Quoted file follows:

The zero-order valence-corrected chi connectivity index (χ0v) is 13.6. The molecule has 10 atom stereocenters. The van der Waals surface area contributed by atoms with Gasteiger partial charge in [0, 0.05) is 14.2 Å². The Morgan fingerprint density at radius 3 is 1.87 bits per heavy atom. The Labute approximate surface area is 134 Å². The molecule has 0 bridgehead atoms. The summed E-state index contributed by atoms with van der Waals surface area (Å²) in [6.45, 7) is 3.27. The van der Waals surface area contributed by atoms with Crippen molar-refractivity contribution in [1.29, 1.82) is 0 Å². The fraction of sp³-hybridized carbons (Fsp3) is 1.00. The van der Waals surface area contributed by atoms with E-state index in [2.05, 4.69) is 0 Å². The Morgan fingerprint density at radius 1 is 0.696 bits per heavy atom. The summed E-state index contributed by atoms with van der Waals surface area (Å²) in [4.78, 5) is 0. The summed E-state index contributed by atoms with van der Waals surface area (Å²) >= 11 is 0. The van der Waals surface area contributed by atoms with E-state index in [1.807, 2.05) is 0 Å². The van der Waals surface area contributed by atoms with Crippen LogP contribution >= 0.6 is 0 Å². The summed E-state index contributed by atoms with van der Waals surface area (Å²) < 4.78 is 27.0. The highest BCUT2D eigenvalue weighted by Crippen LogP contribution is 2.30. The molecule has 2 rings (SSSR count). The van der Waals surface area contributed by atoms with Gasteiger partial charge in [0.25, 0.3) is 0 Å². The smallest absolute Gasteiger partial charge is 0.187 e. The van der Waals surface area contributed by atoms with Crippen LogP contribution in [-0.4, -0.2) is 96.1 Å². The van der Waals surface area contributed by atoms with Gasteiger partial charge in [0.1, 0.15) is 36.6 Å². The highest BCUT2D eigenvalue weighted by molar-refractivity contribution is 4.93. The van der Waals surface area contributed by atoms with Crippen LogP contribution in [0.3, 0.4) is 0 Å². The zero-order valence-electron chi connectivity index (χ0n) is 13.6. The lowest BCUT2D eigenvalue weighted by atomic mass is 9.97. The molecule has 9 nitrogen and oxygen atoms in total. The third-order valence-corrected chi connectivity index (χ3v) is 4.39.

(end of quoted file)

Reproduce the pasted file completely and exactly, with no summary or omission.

The zero-order valence-corrected chi connectivity index (χ0v) is 13.6. The molecule has 10 atom stereocenters. The van der Waals surface area contributed by atoms with Gasteiger partial charge in [0, 0.05) is 14.2 Å². The Morgan fingerprint density at radius 3 is 1.87 bits per heavy atom. The Labute approximate surface area is 134 Å². The molecule has 0 bridgehead atoms. The summed E-state index contributed by atoms with van der Waals surface area (Å²) in [6.45, 7) is 3.27. The van der Waals surface area contributed by atoms with Crippen molar-refractivity contribution in [1.29, 1.82) is 0 Å². The fraction of sp³-hybridized carbons (Fsp3) is 1.00. The van der Waals surface area contributed by atoms with E-state index in [2.05, 4.69) is 0 Å². The Morgan fingerprint density at radius 1 is 0.696 bits per heavy atom. The summed E-state index contributed by atoms with van der Waals surface area (Å²) in [4.78, 5) is 0. The summed E-state index contributed by atoms with van der Waals surface area (Å²) >= 11 is 0. The van der Waals surface area contributed by atoms with E-state index in [1.807, 2.05) is 0 Å². The van der Waals surface area contributed by atoms with Crippen LogP contribution >= 0.6 is 0 Å². The summed E-state index contributed by atoms with van der Waals surface area (Å²) < 4.78 is 27.0. The highest BCUT2D eigenvalue weighted by Crippen LogP contribution is 2.30. The molecule has 2 rings (SSSR count). The van der Waals surface area contributed by atoms with Gasteiger partial charge in [0.25, 0.3) is 0 Å². The smallest absolute Gasteiger partial charge is 0.187 e. The van der Waals surface area contributed by atoms with Crippen LogP contribution in [-0.4, -0.2) is 96.1 Å². The van der Waals surface area contributed by atoms with Gasteiger partial charge in [0.1, 0.15) is 36.6 Å². The highest BCUT2D eigenvalue weighted by molar-refractivity contribution is 4.93. The van der Waals surface area contributed by atoms with Crippen LogP contribution in [0.3, 0.4) is 0 Å². The zero-order valence-electron chi connectivity index (χ0n) is 13.6. The lowest BCUT2D eigenvalue weighted by atomic mass is 9.97. The molecule has 9 nitrogen and oxygen atoms in total. The third-order valence-corrected chi connectivity index (χ3v) is 4.39.